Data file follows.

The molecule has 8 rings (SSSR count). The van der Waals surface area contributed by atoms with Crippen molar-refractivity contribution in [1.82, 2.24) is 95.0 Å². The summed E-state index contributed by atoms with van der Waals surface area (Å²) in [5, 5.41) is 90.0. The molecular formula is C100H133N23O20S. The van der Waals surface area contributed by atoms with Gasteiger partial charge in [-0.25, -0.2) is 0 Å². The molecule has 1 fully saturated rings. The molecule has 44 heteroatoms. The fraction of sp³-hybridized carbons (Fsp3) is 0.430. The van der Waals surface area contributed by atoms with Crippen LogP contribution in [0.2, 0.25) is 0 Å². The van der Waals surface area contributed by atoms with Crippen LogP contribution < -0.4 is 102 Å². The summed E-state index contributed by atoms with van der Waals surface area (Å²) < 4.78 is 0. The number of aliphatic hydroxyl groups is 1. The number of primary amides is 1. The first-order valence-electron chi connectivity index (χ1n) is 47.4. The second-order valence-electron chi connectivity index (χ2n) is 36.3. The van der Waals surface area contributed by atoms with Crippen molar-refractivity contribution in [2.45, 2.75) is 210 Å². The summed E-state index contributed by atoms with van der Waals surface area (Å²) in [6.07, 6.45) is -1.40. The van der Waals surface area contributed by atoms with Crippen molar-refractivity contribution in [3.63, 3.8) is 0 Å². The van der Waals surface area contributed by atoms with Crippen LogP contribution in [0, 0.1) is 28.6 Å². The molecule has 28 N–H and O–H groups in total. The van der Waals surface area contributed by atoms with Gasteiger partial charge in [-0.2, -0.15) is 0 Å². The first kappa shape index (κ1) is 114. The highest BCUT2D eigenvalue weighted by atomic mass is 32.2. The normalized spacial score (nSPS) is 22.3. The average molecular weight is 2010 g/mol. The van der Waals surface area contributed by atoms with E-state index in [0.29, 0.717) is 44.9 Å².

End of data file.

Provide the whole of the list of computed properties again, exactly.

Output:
The molecule has 8 rings (SSSR count). The van der Waals surface area contributed by atoms with Crippen molar-refractivity contribution in [1.82, 2.24) is 95.0 Å². The summed E-state index contributed by atoms with van der Waals surface area (Å²) in [5, 5.41) is 90.0. The molecular formula is C100H133N23O20S. The van der Waals surface area contributed by atoms with Gasteiger partial charge in [-0.25, -0.2) is 0 Å². The molecule has 1 fully saturated rings. The molecule has 44 heteroatoms. The fraction of sp³-hybridized carbons (Fsp3) is 0.430. The van der Waals surface area contributed by atoms with Crippen LogP contribution in [0.2, 0.25) is 0 Å². The van der Waals surface area contributed by atoms with Crippen LogP contribution < -0.4 is 102 Å². The summed E-state index contributed by atoms with van der Waals surface area (Å²) < 4.78 is 0. The number of aliphatic hydroxyl groups is 1. The number of primary amides is 1. The first-order valence-electron chi connectivity index (χ1n) is 47.4. The second-order valence-electron chi connectivity index (χ2n) is 36.3. The van der Waals surface area contributed by atoms with Crippen molar-refractivity contribution in [2.45, 2.75) is 210 Å². The summed E-state index contributed by atoms with van der Waals surface area (Å²) in [6.07, 6.45) is -1.40. The van der Waals surface area contributed by atoms with Crippen molar-refractivity contribution in [3.63, 3.8) is 0 Å². The van der Waals surface area contributed by atoms with Crippen LogP contribution in [0, 0.1) is 28.6 Å². The molecule has 28 N–H and O–H groups in total. The van der Waals surface area contributed by atoms with Gasteiger partial charge in [-0.2, -0.15) is 0 Å². The first kappa shape index (κ1) is 114. The highest BCUT2D eigenvalue weighted by atomic mass is 32.2. The normalized spacial score (nSPS) is 22.3. The average molecular weight is 2010 g/mol. The van der Waals surface area contributed by atoms with E-state index in [0.29, 0.717) is 44.9 Å².